By: William Mathis, Research Associate at the Council on Hemispheric Affairs
By now the emergence of Brazil as a major power not only in the Western Hemisphere, but also on the world stage, is an undisputed fact. The country, until recently mentioned outside its borders for seldom more than in reference to the Girl from Ipanema, is now on everybody’s lips. Brazil is possibly one of the globe’s most popular and successful nations, experiencing limited negative impact from the global economic crisis that ravaged Western economies, and having beaten out both Chicago and Tokyo for home field advantage in the 2016 Summer Olympics. But as Brazil wows the international crowds with its economic, diplomatic and athletic prowess, the distance that the nation still needs to traverse before solidifying its South American powerhouse status could be formidable.
One of the most remarkable aspects of Brazil’s supersonic growth is the leverage it has developed on a continent so recently dominated by the U.S. foreign policy agenda. While its government may not be seeking a socialist Bolivarian Revolution, it is far enough to the left as to be deemed sabotage-worthy by Cold War standards and has perfectly cordial ties with left-leaning ideological foes of Washington, such as Venezuela, Ecuador, Bolivia, and Iran.
On March 3, 2010, US Secretary of State Hillary Clinton made a stopover in Brazil to meet with President Luiz Inácio Lula da Silva and Foreign Minister Celso Amorim to discuss a central issue for Washington’s foreign policymakers: deterring Iran from obtaining a nuclear weapon. While Iran’s nuclear ambitions thus far have not been proven to extend beyond peaceful energy purposes, the Obama administration is not taking any chances, and with distinctly mixed results has been attempting to gather support around the world for tougher sanctions against Tehran. Despite not too subtle pressure from Clinton, Lula and Amorim were prepared to not give in to her demands, refusing to support sanctions outright, although not ruling out the possibility of backing them at a later date. Similarly, in November of 2009, Brazil abstained from voting against Iran in an IAEA vote in the aftermath of the disclosure of the secret existence of an uranium enrichment site in Qom. In May, the Brazilian president is scheduled to meet with his Iranian counterpart, Mahmoud Ahmadinejad. This type of resistance to Washington’s focused policy goals has become characteristic of Brazilian foreign policy making, demonstrating to the US and the rest of the world that the country’s decisions are no longer automatically based on Washington’s interests, but rather its own.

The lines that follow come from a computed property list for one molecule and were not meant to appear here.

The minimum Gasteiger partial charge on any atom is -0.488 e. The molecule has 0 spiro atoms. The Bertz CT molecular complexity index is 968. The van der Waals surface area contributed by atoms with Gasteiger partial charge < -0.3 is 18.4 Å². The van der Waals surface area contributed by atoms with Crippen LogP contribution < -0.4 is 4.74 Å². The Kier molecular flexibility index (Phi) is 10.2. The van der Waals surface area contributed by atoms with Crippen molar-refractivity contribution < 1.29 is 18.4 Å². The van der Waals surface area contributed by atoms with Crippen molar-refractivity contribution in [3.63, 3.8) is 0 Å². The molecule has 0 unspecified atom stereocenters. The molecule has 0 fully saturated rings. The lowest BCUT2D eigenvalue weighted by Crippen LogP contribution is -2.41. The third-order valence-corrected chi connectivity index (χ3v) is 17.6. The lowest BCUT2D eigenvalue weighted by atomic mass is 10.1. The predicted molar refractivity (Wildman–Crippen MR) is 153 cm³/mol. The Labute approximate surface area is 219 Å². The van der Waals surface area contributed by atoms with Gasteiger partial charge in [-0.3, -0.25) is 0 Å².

However, despite Brasilia’s swelling activism, it may be premature to rule out Washington’s influence on Brazil’s policy decisions. The specific statement that support for sanctions could come later may possibly be linked to election season politics. In addition to the Brazilian president and foreign minister, Dilma Rousseff, Lula’s pick to be the next president, was also present for negotiations with Secretary Clinton. With presidential elections looming on October 3, it would be unwise for Rousseff to portray herself as bending to Washington’s will even if more supportive measures toward the U.S. are indeed planned for the future.